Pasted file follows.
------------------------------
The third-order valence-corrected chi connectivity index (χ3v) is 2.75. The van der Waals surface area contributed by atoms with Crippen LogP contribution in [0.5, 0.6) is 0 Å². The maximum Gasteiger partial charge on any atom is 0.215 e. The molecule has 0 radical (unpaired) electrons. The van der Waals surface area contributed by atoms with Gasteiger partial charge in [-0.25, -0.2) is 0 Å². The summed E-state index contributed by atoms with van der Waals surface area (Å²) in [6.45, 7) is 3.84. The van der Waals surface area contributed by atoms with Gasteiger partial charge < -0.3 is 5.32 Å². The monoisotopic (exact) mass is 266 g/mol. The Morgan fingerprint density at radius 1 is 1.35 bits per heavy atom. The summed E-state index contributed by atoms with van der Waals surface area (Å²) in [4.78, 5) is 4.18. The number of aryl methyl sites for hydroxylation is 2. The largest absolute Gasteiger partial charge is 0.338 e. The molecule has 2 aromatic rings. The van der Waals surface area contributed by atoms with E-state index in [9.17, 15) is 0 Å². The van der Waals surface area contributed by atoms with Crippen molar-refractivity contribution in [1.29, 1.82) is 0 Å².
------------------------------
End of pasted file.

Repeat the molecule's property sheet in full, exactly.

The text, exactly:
The third-order valence-corrected chi connectivity index (χ3v) is 2.75. The van der Waals surface area contributed by atoms with Crippen LogP contribution in [0.5, 0.6) is 0 Å². The maximum Gasteiger partial charge on any atom is 0.215 e. The molecule has 0 radical (unpaired) electrons. The van der Waals surface area contributed by atoms with Gasteiger partial charge in [-0.25, -0.2) is 0 Å². The summed E-state index contributed by atoms with van der Waals surface area (Å²) in [6.45, 7) is 3.84. The van der Waals surface area contributed by atoms with Gasteiger partial charge < -0.3 is 5.32 Å². The monoisotopic (exact) mass is 266 g/mol. The Morgan fingerprint density at radius 1 is 1.35 bits per heavy atom. The summed E-state index contributed by atoms with van der Waals surface area (Å²) in [4.78, 5) is 4.18. The number of aryl methyl sites for hydroxylation is 2. The largest absolute Gasteiger partial charge is 0.338 e. The molecule has 2 aromatic rings. The van der Waals surface area contributed by atoms with E-state index in [9.17, 15) is 0 Å². The van der Waals surface area contributed by atoms with Crippen molar-refractivity contribution in [1.29, 1.82) is 0 Å².